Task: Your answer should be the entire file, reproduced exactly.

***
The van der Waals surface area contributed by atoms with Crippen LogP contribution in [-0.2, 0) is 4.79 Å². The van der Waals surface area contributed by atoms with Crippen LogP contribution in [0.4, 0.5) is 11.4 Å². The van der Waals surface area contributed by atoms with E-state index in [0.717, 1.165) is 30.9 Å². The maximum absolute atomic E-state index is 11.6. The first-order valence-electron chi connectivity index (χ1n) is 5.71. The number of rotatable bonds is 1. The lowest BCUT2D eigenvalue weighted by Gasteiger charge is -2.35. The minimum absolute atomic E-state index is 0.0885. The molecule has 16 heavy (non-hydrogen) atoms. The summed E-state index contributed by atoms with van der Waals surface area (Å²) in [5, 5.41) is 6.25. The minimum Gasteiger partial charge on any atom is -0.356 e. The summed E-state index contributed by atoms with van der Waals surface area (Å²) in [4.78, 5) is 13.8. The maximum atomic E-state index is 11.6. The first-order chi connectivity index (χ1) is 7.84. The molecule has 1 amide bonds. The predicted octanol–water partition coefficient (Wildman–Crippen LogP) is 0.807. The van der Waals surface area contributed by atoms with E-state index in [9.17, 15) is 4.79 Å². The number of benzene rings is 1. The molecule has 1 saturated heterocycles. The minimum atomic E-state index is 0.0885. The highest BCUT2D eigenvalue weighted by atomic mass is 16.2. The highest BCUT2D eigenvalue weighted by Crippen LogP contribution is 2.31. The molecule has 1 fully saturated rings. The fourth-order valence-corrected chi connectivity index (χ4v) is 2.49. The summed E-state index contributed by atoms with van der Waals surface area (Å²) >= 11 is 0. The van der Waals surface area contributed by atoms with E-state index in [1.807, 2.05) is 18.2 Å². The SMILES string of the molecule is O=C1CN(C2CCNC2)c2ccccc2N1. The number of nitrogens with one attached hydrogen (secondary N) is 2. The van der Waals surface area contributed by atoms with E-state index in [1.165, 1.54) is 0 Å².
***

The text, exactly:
The van der Waals surface area contributed by atoms with Crippen LogP contribution in [-0.2, 0) is 4.79 Å². The van der Waals surface area contributed by atoms with Crippen LogP contribution in [0.4, 0.5) is 11.4 Å². The van der Waals surface area contributed by atoms with E-state index in [0.717, 1.165) is 30.9 Å². The maximum absolute atomic E-state index is 11.6. The first-order valence-electron chi connectivity index (χ1n) is 5.71. The number of rotatable bonds is 1. The lowest BCUT2D eigenvalue weighted by Gasteiger charge is -2.35. The minimum absolute atomic E-state index is 0.0885. The molecule has 16 heavy (non-hydrogen) atoms. The summed E-state index contributed by atoms with van der Waals surface area (Å²) in [5, 5.41) is 6.25. The minimum Gasteiger partial charge on any atom is -0.356 e. The summed E-state index contributed by atoms with van der Waals surface area (Å²) in [4.78, 5) is 13.8. The maximum atomic E-state index is 11.6. The first-order chi connectivity index (χ1) is 7.84. The molecule has 1 amide bonds. The predicted octanol–water partition coefficient (Wildman–Crippen LogP) is 0.807. The van der Waals surface area contributed by atoms with E-state index in [9.17, 15) is 4.79 Å². The number of benzene rings is 1. The molecule has 1 saturated heterocycles. The minimum atomic E-state index is 0.0885. The highest BCUT2D eigenvalue weighted by atomic mass is 16.2. The highest BCUT2D eigenvalue weighted by Crippen LogP contribution is 2.31. The molecule has 1 fully saturated rings. The fourth-order valence-corrected chi connectivity index (χ4v) is 2.49. The summed E-state index contributed by atoms with van der Waals surface area (Å²) >= 11 is 0. The van der Waals surface area contributed by atoms with E-state index in [1.807, 2.05) is 18.2 Å². The SMILES string of the molecule is O=C1CN(C2CCNC2)c2ccccc2N1. The number of nitrogens with one attached hydrogen (secondary N) is 2. The van der Waals surface area contributed by atoms with E-state index in [1.165, 1.54) is 0 Å².